Reinventing the G-20

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Reinventing the G-20

As they wrapped up a two-day conference in Seoul last week, leaders of 20 wealthy and emerging countries pledged their “unwavering commitment to cooperation” in an effort to create “strong, sustainable and balanced growth” in the global economy. The so-called Seoul Action Plan, reached through a last-minute compromise to resolve currency disputes among key members of the Group of 20, was supplemented by specific commitments from various countries.

Following overnight negotiations by vice finance ministers that lasted until daybreak, leaders wrangled over the final statement in closed-door negotiations. The challenge involved finding the right wording to present a united front on moves to enhance exchange-rate flexibility and rebalance growth.

The leaders reaffirmed an agreement reached by finance ministers in Gyeongju last month to move closer toward market-determined exchange rate systems, enhance exchange-rate flexibility and refrain from competitive devaluation. Reflecting complaints and concerns over a capital stampede in emerging markets as the result of quantitative monetary easing measures in the United States, the leaders also agreed to let the countries facing “increasingly overvalued flexible exchange rates” conduct “carefully designed macro-prudential measures.” On the thorny issue of narrowing trade gaps and global imbalances, G-20 nations agreed to establish a set of risk indicators and guidelines to assess and address concerns and dangers in these areas.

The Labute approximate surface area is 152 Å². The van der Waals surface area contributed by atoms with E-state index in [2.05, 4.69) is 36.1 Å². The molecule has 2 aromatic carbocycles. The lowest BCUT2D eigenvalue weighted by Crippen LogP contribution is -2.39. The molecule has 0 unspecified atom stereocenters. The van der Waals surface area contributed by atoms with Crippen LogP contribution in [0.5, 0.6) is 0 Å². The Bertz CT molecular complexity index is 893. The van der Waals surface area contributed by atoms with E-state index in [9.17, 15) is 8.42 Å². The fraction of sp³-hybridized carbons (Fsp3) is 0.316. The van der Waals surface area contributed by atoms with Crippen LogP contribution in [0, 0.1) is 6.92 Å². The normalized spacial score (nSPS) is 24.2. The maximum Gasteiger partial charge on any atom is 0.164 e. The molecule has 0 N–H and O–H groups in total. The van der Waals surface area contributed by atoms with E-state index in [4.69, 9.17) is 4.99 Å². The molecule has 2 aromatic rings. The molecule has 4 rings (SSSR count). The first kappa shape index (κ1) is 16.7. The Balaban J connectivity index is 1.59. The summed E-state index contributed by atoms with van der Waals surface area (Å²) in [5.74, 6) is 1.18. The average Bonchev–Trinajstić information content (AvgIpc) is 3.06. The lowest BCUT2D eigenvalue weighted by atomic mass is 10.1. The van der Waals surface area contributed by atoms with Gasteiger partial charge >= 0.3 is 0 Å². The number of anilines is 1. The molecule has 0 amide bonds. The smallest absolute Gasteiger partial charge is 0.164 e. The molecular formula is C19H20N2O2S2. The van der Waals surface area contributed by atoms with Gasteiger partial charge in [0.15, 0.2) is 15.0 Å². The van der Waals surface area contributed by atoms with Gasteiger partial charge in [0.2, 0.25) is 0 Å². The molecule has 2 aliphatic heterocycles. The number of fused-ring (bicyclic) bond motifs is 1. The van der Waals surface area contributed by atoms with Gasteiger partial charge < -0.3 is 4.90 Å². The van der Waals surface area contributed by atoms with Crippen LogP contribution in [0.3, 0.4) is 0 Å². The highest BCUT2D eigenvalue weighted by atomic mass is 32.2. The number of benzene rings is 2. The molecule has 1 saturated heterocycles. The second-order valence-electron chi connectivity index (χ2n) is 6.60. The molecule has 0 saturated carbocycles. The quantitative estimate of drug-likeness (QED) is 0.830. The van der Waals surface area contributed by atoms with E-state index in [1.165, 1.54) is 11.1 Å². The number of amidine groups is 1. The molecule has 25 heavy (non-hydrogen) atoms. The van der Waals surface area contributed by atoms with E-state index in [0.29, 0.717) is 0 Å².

The Seoul conference underscored both the potential and limits of the G-20. The summit highlighted the organization’s role in steering the global economy, as nations were able to work together to coordinate policies and set common goals for the world economy. Yet when it came down to the nitty-gritty, G-20 nations couldn’t overcome their differences to craft concrete action plans.

The group must now reinvent itself so that it can steer the world economy toward common prosperity. The G-20 Summit in Seoul made several breakthroughs. Leaders, for instance, agreed to reform the International Monetary Fund, strengthen the global financial safety net and boost aid to underdeveloped countries. They were able to make progress in these areas because entities tied to the G-20 discussed the issues thoroughly in advance. With this in mind, we recommend that the G-20 establish a permanent secretariat office to set the group’s overall agenda and iron out differences to generate productive outcomes in summit talks.
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